Playing Out combines Medway’s lively cartooning comedy with an incisive eye for slice-of-life observational analysis.
It’s most appropriate to be reviewing Jim Medway’s Playing Out at this time of year when we are reaching the tail-end of summer and the “Back to school” displays are dominating storefront windows. Medway’s character study of amiable, idle youth follows brothers Kieran and Connor, and their friend Jamal, on one of those final days of the vacation before a new term begins. All three of the lads are on the cusp of great changes in their lives. Kieran and Jamal are in that awkward intermediate time between childhood and the peripheries of adulthood while the younger Connor has reached that formative and awe-inspiring rite of passage of moving up to secondary school (or “big school” as he calls it).
Through 40-odd pages we follow the boys as they do all those wonderfully pointless, futile, timewasting things that anyone of their age with hours to fill and no money to spend would do in the circumstances. They hang aimlessly around shopping centres, climb to the top of car parks, play pranks on public transport, and chat self-consciously with girls. It’s a strip told from their juvenile outlook; the grown-up world seen through the lens of naive youth. Spotting a teacher with his family and realising he has a hitherto unimagined personal life becomes a major revelation, for example, and security guards just doing their jobs become a symbol of mean-spirited oppression.
What’s so beautifully played here is that, to all extents and purposes, virtually nothing actually happens. There’s no intricately constructed plot to Playing Out but it’s a rich character piece nonetheless because this is a book where a simple conversation, or the briefest of interactions with a supporting player, tells us more about a protagonist than umpteen convoluted subplots ever could. Medway knows how to make his audience feel fully invested in these likeable young chaps; we empathise with them because, quite frankly, we have been them. And it’s that level of reader identification that is Playing Out’s greatest strength.
What makes this such an evocative piece of storytelling, then, is that you are as much a stakeholder in the narrative as a reader of it. You have lived these events, or something very similar to them. Who won’t recognise those long, hazy days of childhood summer holidays when the weeks stretched on forever, worries were few, and having nothing to do became almost a vocation? Medway also has a perceptive understanding of teen banter, the matey in-jokes, and the structural complexities of the social order at that impressionable age. Dialogue between the three main players is flowing, natural and a keen reflection of the verbal back and forth of kids whose propensity for teasing each other mercilessly is only outstripped by their fierce loyalty to one another.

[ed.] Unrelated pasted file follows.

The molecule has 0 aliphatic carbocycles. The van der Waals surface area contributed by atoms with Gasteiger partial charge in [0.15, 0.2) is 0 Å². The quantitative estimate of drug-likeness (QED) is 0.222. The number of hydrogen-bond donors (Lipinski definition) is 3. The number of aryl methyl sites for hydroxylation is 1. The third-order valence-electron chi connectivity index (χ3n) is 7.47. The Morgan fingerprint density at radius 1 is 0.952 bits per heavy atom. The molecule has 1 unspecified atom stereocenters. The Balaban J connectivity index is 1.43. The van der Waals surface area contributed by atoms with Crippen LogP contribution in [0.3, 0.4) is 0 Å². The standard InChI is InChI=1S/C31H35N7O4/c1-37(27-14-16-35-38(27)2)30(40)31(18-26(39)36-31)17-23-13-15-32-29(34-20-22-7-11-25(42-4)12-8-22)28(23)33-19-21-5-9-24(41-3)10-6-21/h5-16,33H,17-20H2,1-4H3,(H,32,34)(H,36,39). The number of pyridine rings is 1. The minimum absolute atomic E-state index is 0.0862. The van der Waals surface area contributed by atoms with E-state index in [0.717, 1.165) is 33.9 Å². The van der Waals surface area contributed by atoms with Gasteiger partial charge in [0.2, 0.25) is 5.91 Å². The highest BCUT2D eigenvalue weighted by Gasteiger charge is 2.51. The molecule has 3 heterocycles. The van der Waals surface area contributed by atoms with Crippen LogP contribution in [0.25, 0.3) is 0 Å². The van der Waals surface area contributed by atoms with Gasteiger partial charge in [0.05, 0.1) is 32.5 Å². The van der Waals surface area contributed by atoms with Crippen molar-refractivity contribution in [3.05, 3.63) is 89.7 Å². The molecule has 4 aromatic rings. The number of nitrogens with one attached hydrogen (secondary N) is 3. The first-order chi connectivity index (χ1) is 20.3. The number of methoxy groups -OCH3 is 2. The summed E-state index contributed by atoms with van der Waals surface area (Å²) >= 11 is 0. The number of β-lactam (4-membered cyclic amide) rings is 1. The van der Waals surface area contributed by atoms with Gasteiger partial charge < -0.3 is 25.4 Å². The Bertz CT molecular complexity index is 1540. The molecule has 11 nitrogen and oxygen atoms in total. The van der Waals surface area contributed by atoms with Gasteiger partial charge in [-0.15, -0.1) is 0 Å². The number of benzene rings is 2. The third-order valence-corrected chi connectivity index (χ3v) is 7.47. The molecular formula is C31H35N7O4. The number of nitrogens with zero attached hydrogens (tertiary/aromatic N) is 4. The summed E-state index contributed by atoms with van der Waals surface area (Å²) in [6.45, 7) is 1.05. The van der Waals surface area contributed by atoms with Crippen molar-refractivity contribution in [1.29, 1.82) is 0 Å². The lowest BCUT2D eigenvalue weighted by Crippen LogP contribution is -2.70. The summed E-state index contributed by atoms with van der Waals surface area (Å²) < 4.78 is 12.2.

The book is punctuated throughout by the cast giving us one-page monologues that act as insights into their characters, personality tics and relationships with each other. These interludes underline one of Medway’s great visual storytelling assets. Not only can he capture the vocal inflections of teen chitchat but just watch the body language of his cast throughout. It’s beautifully captured, adding a whole other level of authenticity to the proceedings. The use of anthropomorphic cats is also inspired; as with all the best practitioners of anthropomorphism on the comics page, Medway ensures this artistic technique adds that somewhat ironic extra layer of humanity to his main players.
Before this I was only familiar with Jim Medway’s work from the UK kids weeklies The DFC and The Phoenix. Playing Out combines that lively cartooning comedy with an incisive eye for slice-of-life observational analysis. Another winner for Blank Slate Books.